The Purpose Review

The ineffectual nature of the traditional performance review process seems to be a never ending storyline as evidenced in the 2008 Wall Street Journal article, “Get rid of the performance review!”. Discussions on how to skillfully facilitate a meaningful dialogue with actionable content persists with few notable changes. I would advocate that we consider a complete process overhaul and begin with addressing the ongoing challenges of the traditional performance review model.

Performance review challenges:

  • We know that limiting feedback to infrequent and quick interactions does not offer a team member the necessary insights to adjust their engagement or productivity levels.
  • Some supervisors do not possess the necessary training to help them comfortably and skillfully facilitate a performance conversation.
  • Supervisors lack necessary Socratic communication skills.
  • At times, performance reviews have been looked upon as a time consuming task with limited return on investment. When viewed in this way, the experience can create emotional unease and resentment on the part of the supervisor and team member as they slog through the process.
  • Organizations often do not commit the necessary resources to train supervisors on facilitating these important conversations.
  • Performance reviews take time and are rarely funded.
  • Performance feedback is weighted in the direction of reviewing skill and competency instead of discussing the necessary emotional and environmental considerations that support positive outcome.
  • All results oriented feedback should be discussed in the moment so that appropriate adjustments can be made by the team member and the organization.
  • If a team member is hearing that they are failing in a performance review, the failing should be viewed as the responsibility of the leader or supervisor, not the team member.
  • A team member falling short should not be viewed as failure. It should be acknowledged as a valued opportunity to adapt and improve.
  • Performance reviews are often redundant and cumbersome.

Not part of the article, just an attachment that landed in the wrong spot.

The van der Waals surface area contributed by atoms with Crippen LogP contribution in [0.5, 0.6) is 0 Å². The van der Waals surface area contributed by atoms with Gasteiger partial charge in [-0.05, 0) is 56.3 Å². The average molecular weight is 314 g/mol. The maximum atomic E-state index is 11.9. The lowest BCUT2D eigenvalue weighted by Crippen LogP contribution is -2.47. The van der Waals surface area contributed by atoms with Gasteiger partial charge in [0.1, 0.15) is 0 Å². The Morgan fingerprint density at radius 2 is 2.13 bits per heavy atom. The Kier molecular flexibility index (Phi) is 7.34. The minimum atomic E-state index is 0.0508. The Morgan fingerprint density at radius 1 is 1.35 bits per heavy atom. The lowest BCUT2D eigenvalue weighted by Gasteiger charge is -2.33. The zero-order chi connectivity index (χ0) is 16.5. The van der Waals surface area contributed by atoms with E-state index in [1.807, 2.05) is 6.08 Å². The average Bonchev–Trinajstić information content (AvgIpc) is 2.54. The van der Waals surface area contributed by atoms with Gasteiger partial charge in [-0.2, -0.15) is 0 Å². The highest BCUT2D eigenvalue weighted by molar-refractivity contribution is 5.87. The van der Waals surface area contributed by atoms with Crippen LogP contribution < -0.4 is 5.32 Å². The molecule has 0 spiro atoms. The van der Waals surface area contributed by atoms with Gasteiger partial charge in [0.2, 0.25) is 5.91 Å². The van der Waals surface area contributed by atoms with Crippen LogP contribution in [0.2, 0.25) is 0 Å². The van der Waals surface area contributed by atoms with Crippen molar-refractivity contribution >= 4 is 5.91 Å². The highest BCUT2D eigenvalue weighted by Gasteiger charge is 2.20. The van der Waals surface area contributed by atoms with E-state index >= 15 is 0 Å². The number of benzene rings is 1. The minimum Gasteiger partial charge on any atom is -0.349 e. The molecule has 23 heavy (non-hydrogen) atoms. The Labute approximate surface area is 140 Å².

• The information exchanged in performance reviews rarely addresses the team member’s need to be seen and heard, establish safety and security, develop relationships, and to be engaged in meaningful work; all of which support positive outcome

Organizational psychologists and neurologists have shown us that when a person receives “feedback”, they inherently respond with the predictable human emotions of fear, insecurity, uncertainty, and apprehension. When we experience these emotions, our limbic system lights up and is fully activated limiting our capacity to be expressive, confident, understanding, and curious as we regress to our instinctive responses of flight, fight, or freeze. In order to help our team members move past this instinctive response when receiving feedback, we need to establish trust and a safe, positive working environment where both parties can comfortably connect. Additionally, we should challenge our assumptions that “offering feedback” works in any environment and instead move towards alternate methods of offering guidance to our team members.

Recently, I was challenged with the idea that millennials further compound the performance review quandary as they “differ” from previous generations and are even less likely to be engaged with their work. I dove head first into that conversation and as an unexpected result, I recognized that millennials have actually told us EXACTLY what our traditional review process has been lacking all along. I must say, it was such a nice change to explore this new generation of workers as powerful contributors instead of a problem to be solved. Let’s hear it for the millennials!


What we have learned from millennials:

  • Feedback and the exchange of information needs to be on-going. They want to know how they are doing and how they can improve in real time.